ARIZONA CARDINALS. J.J. Watt, A.J. Green and Matt Prater were chosen for the 2013 Pro Bowl. Cute bit of trivia, but in the case of the Cardinals, not sure how good it is that players who were in their collective prime eight years ago are the keys to Arizona’s 2021 free-agent class. Watt will be 32 on opening day, Green 33 and Prater 37, and teamed with the primo center, Rodney Hudson (32 this season), acquired in trade from Las Vegas, the Cardinals seem to be hoping that Watt and Green, in particular, can have one or two golden seasons before they leave the game. It’s certainly not impossible, but Watt and Green first need to prove they can stay on the field. Both played full seasons last year, but Watt’s missed 32 games due to injury in the last five years and Green 29 over the same span. Green needs to get some fire back in his game; when I think of him over the last three or four years, the word “indifferent” comes to mind, not “great.” Maybe that comes from playing in a place, Cincinnati, where you know you’re not going to win.

This class of acquisitions, along with DeAndre Hopkins last year, shows the Cardinals are going for broke right now in a division that’s somewhere between vulnerable and the best division in football. Watt teaming with Chandler Jones and Green with Hopkins could be effective, but with the recent history of both newcomers, nothing is guaranteed. The addition of Hudson, however, should be one of the best acquisitions this month.

CINCINNATI BENGALS. It was worrisome to me that a former Bengal guard still playing very well, Kevin Zeitler, escaped to division rival Baltimore (for the comparative bargain of $7.5 million a year) early in the week, eschewing the Bengals. Worrisome because Cincinnati entered this offseason with its highest priority improving an offensive line that had Joe Burrow running for his life as a rookie last fall, and Zeitler was a plug-and-play guy who, at 31, could steady the ship for the next two or three seasons. Then Burrow got into the act, helping recruit veteran tackle Riley Reiff over a steak Thursday night. “I went away from eating that steak and I was like, ‘I want to block for this guy,’ “ Reiff said after signing for one year and $7.5 million. “Seeing him on the film . . . He’s even better off the field.” Must have been some steak.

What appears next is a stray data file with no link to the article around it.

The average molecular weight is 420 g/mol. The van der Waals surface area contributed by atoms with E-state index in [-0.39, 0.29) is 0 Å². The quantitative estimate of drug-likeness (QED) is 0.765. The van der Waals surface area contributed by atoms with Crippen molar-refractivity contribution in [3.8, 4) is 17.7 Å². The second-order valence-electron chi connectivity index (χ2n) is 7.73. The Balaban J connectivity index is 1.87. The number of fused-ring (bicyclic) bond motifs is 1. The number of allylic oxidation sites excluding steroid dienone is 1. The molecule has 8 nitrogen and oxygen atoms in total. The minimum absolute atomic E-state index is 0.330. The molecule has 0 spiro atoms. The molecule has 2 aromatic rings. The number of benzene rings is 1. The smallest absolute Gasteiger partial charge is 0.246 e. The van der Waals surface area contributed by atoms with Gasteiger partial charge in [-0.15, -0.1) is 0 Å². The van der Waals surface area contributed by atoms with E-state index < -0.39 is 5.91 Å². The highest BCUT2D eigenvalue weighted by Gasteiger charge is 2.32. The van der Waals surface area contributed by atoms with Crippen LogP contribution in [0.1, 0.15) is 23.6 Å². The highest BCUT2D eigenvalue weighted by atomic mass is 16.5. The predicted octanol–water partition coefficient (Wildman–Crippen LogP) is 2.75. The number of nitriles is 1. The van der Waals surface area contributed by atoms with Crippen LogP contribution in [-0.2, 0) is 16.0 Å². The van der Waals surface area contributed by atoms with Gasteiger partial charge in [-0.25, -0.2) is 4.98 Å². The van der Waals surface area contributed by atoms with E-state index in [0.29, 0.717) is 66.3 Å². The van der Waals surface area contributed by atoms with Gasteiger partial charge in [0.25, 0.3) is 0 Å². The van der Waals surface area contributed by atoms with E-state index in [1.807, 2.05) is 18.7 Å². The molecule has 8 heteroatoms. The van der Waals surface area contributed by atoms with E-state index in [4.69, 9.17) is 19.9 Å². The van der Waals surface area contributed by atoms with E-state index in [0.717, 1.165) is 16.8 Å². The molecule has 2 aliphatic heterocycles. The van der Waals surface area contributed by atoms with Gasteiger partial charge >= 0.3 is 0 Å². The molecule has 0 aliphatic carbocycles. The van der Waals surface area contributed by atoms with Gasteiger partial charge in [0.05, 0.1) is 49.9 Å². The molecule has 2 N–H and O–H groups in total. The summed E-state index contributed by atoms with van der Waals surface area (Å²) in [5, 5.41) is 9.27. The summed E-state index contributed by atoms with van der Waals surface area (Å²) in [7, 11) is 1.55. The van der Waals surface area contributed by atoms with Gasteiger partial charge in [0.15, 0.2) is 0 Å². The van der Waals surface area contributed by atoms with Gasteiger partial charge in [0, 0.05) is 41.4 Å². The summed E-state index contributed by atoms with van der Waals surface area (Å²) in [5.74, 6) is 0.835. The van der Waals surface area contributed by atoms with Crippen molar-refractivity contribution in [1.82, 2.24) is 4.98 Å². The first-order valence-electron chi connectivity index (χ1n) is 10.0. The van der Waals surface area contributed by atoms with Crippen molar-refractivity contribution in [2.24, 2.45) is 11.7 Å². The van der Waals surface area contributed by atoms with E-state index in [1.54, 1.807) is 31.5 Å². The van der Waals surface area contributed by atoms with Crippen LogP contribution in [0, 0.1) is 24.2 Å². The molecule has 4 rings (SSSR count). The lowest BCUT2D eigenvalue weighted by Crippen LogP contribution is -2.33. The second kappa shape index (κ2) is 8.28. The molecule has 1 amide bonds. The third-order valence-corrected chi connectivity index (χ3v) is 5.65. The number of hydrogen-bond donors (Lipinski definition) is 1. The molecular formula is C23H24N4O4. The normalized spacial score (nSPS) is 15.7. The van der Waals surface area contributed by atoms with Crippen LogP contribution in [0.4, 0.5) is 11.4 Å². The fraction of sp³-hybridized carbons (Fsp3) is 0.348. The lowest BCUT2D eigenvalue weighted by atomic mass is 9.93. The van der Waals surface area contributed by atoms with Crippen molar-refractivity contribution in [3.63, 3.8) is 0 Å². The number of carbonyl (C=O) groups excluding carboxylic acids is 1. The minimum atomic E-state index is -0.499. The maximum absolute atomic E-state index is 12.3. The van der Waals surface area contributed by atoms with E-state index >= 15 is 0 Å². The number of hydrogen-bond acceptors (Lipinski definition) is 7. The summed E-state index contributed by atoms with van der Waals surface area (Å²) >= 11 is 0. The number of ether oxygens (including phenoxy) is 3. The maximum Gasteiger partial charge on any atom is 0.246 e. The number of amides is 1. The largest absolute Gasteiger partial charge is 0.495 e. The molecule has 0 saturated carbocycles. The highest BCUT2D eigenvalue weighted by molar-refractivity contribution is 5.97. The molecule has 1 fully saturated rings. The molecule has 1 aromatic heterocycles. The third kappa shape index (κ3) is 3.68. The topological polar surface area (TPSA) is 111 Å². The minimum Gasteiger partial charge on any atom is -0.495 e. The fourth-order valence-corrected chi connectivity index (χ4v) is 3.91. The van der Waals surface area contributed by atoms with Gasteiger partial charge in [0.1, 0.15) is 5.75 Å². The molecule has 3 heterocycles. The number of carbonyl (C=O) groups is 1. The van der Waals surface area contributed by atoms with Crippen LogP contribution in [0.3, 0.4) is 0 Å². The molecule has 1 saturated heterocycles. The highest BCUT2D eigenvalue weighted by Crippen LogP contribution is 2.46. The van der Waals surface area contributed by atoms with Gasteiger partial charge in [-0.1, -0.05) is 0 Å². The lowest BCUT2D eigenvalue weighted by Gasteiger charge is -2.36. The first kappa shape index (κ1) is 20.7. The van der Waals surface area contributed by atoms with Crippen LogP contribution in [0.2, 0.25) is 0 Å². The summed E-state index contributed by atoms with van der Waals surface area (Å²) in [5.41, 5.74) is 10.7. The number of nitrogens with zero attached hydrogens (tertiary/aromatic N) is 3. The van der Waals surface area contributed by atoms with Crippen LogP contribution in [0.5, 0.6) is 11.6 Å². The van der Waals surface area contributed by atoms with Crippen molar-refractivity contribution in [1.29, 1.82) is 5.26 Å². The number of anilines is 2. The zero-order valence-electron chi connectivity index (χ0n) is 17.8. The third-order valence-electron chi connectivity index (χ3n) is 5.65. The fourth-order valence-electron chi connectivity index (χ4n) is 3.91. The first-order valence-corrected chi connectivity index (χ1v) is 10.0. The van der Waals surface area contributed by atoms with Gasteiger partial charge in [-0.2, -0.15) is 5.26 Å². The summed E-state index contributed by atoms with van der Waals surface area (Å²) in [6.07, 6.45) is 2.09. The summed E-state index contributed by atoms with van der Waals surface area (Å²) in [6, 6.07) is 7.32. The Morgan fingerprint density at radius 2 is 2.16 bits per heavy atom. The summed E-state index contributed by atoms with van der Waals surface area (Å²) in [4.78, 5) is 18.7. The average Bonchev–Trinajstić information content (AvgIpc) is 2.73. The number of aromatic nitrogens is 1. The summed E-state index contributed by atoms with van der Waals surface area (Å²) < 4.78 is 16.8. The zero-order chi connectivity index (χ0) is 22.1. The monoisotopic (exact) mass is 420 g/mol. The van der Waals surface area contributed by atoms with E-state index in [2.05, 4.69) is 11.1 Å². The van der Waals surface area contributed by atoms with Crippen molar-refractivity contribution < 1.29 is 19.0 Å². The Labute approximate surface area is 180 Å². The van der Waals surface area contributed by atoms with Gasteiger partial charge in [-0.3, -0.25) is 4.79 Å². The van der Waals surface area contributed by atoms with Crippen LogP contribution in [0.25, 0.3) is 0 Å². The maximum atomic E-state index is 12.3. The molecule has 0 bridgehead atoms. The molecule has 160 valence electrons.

Reiff and Jonah Williams likely will man the tackle slots, but the interior line is exceedingly weak; Cincinnati’s line ranked 30th in composite offensive-line grades in 2020. The need is still acute if Burrow is going to have a cleaner pocket than the one that got him injured last season.

TENNESSEE TITANS. GM Jon Robinson needs something to go right, and that something had better be Bud Dupree. In 2020, Robinson tried to fix a dormant pass rush by spending $21 million on Vic Beasley and Jadeveon Clowney. In 13 games between them, Beasley and Clowney combined for zero sacks; they’re gone. As disastrous: Tennessee’s first-round pick, Georgia tackle Isaiah Wilson, played three snaps in his rookie year, which featured a DUI, a positive COVID test and a terrible attitude. Tennessee traded him to Miami for a seventh-round pick last week and he lasted three days with the Dolphins before getting fired there. Still, Wilson’s awful impact echoes in Nashville: In a tight cap time, Wilson’s $4.48-million dead-cap number on the Titans’ salary cap is a reminder that lousy decisions can have enduring consequences.